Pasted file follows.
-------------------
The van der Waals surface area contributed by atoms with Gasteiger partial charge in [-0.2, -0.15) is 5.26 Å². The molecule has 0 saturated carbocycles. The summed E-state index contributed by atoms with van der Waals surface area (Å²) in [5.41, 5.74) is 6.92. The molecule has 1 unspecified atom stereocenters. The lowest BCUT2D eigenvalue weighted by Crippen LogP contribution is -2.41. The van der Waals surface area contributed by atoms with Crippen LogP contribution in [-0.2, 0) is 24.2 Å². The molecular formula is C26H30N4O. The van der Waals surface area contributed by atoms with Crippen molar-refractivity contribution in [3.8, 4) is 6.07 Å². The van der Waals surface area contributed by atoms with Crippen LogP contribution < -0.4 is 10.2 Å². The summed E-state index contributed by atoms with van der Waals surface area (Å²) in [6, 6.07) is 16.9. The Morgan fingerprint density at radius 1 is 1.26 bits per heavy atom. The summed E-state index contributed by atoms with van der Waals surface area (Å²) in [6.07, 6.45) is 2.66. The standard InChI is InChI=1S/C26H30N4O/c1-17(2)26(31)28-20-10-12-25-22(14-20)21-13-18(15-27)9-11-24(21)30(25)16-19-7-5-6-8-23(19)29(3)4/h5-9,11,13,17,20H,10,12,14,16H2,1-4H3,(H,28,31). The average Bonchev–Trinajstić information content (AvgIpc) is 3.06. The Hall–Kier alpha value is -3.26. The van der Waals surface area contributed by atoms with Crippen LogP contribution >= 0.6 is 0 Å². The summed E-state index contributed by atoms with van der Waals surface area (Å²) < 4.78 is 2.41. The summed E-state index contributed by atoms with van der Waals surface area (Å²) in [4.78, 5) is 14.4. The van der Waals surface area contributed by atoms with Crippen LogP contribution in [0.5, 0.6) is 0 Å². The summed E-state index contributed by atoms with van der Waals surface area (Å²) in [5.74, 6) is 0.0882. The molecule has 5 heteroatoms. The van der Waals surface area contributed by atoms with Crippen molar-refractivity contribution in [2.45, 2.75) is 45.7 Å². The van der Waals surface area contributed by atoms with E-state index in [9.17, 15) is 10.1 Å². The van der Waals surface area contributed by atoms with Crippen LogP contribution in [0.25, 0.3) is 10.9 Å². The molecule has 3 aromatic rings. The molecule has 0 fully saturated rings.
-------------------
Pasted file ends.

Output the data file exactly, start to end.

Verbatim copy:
The van der Waals surface area contributed by atoms with Gasteiger partial charge in [-0.2, -0.15) is 5.26 Å². The molecule has 0 saturated carbocycles. The summed E-state index contributed by atoms with van der Waals surface area (Å²) in [5.41, 5.74) is 6.92. The molecule has 1 unspecified atom stereocenters. The lowest BCUT2D eigenvalue weighted by Crippen LogP contribution is -2.41. The van der Waals surface area contributed by atoms with Crippen LogP contribution in [-0.2, 0) is 24.2 Å². The molecular formula is C26H30N4O. The van der Waals surface area contributed by atoms with Crippen molar-refractivity contribution in [3.8, 4) is 6.07 Å². The van der Waals surface area contributed by atoms with Crippen LogP contribution < -0.4 is 10.2 Å². The summed E-state index contributed by atoms with van der Waals surface area (Å²) in [6, 6.07) is 16.9. The Morgan fingerprint density at radius 1 is 1.26 bits per heavy atom. The summed E-state index contributed by atoms with van der Waals surface area (Å²) in [6.07, 6.45) is 2.66. The standard InChI is InChI=1S/C26H30N4O/c1-17(2)26(31)28-20-10-12-25-22(14-20)21-13-18(15-27)9-11-24(21)30(25)16-19-7-5-6-8-23(19)29(3)4/h5-9,11,13,17,20H,10,12,14,16H2,1-4H3,(H,28,31). The average Bonchev–Trinajstić information content (AvgIpc) is 3.06. The Hall–Kier alpha value is -3.26. The van der Waals surface area contributed by atoms with Crippen LogP contribution >= 0.6 is 0 Å². The summed E-state index contributed by atoms with van der Waals surface area (Å²) < 4.78 is 2.41. The summed E-state index contributed by atoms with van der Waals surface area (Å²) in [4.78, 5) is 14.4. The van der Waals surface area contributed by atoms with Crippen LogP contribution in [0.5, 0.6) is 0 Å². The summed E-state index contributed by atoms with van der Waals surface area (Å²) in [5.74, 6) is 0.0882. The molecule has 5 heteroatoms. The van der Waals surface area contributed by atoms with Crippen molar-refractivity contribution in [2.45, 2.75) is 45.7 Å². The van der Waals surface area contributed by atoms with E-state index in [9.17, 15) is 10.1 Å². The van der Waals surface area contributed by atoms with Crippen LogP contribution in [0.25, 0.3) is 10.9 Å². The molecule has 3 aromatic rings. The molecule has 0 fully saturated rings.